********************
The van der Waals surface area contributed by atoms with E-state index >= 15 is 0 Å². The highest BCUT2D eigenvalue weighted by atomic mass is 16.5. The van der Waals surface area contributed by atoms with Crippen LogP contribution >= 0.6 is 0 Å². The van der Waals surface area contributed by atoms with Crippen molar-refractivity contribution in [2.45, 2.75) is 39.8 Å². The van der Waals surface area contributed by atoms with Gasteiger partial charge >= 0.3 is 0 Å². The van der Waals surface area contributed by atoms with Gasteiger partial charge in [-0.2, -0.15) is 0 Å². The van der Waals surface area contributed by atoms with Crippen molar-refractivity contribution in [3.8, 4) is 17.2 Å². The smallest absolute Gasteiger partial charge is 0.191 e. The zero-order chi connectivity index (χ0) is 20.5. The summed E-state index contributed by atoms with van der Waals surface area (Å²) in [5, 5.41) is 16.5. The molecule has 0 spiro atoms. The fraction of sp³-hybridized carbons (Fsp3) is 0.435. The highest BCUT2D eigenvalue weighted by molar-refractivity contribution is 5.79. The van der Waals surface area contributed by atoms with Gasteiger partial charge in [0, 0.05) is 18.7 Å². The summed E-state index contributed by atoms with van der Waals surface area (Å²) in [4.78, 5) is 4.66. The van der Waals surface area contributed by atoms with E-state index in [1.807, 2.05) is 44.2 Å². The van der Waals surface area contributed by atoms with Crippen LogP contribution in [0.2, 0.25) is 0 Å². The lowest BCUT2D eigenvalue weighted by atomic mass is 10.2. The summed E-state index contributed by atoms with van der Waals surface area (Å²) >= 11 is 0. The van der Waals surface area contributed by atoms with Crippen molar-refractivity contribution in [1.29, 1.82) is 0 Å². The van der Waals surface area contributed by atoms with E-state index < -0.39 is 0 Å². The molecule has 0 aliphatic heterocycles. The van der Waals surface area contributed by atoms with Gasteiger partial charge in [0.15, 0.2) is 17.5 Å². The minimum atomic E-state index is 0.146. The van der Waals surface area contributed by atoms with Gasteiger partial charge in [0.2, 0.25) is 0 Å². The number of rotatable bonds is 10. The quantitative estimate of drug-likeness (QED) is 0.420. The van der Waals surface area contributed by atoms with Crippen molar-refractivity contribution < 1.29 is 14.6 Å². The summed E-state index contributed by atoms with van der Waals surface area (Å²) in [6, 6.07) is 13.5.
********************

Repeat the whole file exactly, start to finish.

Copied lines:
The van der Waals surface area contributed by atoms with E-state index >= 15 is 0 Å². The highest BCUT2D eigenvalue weighted by atomic mass is 16.5. The van der Waals surface area contributed by atoms with Crippen LogP contribution >= 0.6 is 0 Å². The van der Waals surface area contributed by atoms with Crippen molar-refractivity contribution in [2.45, 2.75) is 39.8 Å². The van der Waals surface area contributed by atoms with Gasteiger partial charge >= 0.3 is 0 Å². The van der Waals surface area contributed by atoms with Gasteiger partial charge in [-0.2, -0.15) is 0 Å². The van der Waals surface area contributed by atoms with Crippen molar-refractivity contribution in [3.8, 4) is 17.2 Å². The smallest absolute Gasteiger partial charge is 0.191 e. The zero-order chi connectivity index (χ0) is 20.5. The summed E-state index contributed by atoms with van der Waals surface area (Å²) in [5, 5.41) is 16.5. The molecule has 0 spiro atoms. The fraction of sp³-hybridized carbons (Fsp3) is 0.435. The highest BCUT2D eigenvalue weighted by molar-refractivity contribution is 5.79. The van der Waals surface area contributed by atoms with Gasteiger partial charge in [0, 0.05) is 18.7 Å². The summed E-state index contributed by atoms with van der Waals surface area (Å²) in [4.78, 5) is 4.66. The van der Waals surface area contributed by atoms with E-state index in [1.807, 2.05) is 44.2 Å². The van der Waals surface area contributed by atoms with Crippen LogP contribution in [0.2, 0.25) is 0 Å². The lowest BCUT2D eigenvalue weighted by atomic mass is 10.2. The summed E-state index contributed by atoms with van der Waals surface area (Å²) >= 11 is 0. The van der Waals surface area contributed by atoms with Crippen molar-refractivity contribution in [1.29, 1.82) is 0 Å². The van der Waals surface area contributed by atoms with E-state index < -0.39 is 0 Å². The molecule has 0 aliphatic heterocycles. The van der Waals surface area contributed by atoms with Gasteiger partial charge in [0.15, 0.2) is 17.5 Å². The minimum atomic E-state index is 0.146. The van der Waals surface area contributed by atoms with Gasteiger partial charge in [0.2, 0.25) is 0 Å². The number of rotatable bonds is 10. The quantitative estimate of drug-likeness (QED) is 0.420. The van der Waals surface area contributed by atoms with Crippen molar-refractivity contribution < 1.29 is 14.6 Å². The summed E-state index contributed by atoms with van der Waals surface area (Å²) in [6, 6.07) is 13.5.